By Vasilis Kotsis
It is paradoxical but even though economies were dealt a severe blow during the pandemic, the harm to households as regards bank deposits, stock investments, bonds, and real property is limited.
The limiting of the total consumer expenditures (excludine medicines and food) combined with an environment of uncertainty and the government’s bolstering of available income led to a rise in the deposits of households and businesses to the tune of 16bn euros according to November, 2020 data.
Another factor that led to the rise in deposits was the greater percentage of decline in consumption in relation to the percentage decine of citizens’ income.
Real estate prices were bolstered because in an environment with low interest rates the demand for alternative investments increases.
In Greece the price of housing properties rose by four percentage points while there was a two percentage-pont rise in the price of offices.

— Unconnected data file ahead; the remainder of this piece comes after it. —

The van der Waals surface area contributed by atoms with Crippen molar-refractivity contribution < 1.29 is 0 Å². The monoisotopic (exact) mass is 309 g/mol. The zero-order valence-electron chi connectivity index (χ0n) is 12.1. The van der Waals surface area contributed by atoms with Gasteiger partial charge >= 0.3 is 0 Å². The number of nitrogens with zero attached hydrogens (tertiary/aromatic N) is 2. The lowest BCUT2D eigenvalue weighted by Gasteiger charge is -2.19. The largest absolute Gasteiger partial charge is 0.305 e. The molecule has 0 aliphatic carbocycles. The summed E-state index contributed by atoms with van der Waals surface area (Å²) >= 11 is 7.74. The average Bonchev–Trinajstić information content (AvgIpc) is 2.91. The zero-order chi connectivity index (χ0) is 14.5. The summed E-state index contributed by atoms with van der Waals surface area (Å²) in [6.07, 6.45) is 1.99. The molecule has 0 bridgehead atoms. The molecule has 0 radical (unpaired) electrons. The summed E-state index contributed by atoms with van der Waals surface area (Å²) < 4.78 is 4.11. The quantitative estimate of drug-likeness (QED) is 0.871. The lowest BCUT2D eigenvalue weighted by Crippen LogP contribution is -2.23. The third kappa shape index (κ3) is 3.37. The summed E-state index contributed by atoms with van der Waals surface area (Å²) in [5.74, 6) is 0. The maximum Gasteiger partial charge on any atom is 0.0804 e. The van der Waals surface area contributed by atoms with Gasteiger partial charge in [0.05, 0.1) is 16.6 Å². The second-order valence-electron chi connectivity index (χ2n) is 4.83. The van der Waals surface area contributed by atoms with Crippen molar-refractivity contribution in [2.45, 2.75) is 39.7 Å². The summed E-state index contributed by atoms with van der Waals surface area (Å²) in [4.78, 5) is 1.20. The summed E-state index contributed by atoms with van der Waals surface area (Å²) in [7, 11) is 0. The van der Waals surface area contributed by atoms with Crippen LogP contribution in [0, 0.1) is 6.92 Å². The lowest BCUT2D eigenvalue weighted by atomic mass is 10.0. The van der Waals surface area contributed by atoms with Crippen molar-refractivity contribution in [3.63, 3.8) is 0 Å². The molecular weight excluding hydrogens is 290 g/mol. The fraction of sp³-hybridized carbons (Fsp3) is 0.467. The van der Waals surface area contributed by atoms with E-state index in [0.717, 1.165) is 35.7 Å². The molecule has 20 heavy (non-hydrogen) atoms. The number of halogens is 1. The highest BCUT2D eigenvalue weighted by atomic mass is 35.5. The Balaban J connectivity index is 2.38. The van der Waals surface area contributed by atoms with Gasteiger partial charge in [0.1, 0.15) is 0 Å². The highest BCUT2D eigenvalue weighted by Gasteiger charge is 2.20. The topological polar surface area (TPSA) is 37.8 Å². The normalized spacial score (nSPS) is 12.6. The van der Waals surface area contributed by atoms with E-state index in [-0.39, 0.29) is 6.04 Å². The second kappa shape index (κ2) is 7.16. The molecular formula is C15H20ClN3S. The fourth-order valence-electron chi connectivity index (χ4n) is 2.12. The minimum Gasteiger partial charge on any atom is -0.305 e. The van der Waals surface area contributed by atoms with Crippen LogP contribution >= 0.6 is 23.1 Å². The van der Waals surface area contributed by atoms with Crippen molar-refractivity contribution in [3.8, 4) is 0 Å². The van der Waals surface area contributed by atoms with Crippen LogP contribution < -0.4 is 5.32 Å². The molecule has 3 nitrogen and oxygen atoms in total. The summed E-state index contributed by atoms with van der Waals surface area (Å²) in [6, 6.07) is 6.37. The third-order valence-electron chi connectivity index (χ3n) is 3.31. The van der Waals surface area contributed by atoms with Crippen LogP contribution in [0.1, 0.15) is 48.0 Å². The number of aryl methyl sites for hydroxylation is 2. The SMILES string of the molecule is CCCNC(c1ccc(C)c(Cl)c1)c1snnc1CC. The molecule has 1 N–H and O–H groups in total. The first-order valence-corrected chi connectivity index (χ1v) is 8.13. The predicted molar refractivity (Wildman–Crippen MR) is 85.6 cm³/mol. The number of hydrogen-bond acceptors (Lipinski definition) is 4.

Meanwhile, the efforts of pharmaceutical companies to produce effective COVID-19 vaccines with record speed halted the decline in stock prices in the second quarter of 2020 and they followed an upward trend in November and December when vaccination rollouts began.
That covered a substantial chunk of overall losses during the year. For example, the Athens stock market ended the year with a 12 percentage point decline overall compared to a 40 percent decline that one had seen before that.
That is the good news.
However, analysts underline that the prospects for employment, for the average income of citizens, and for public debt remain uncertain, especially when one considers that government support measures will not last forever.
The timetable for vaccinations and the stemming of the pandemic will act as a catalyst for economic developments.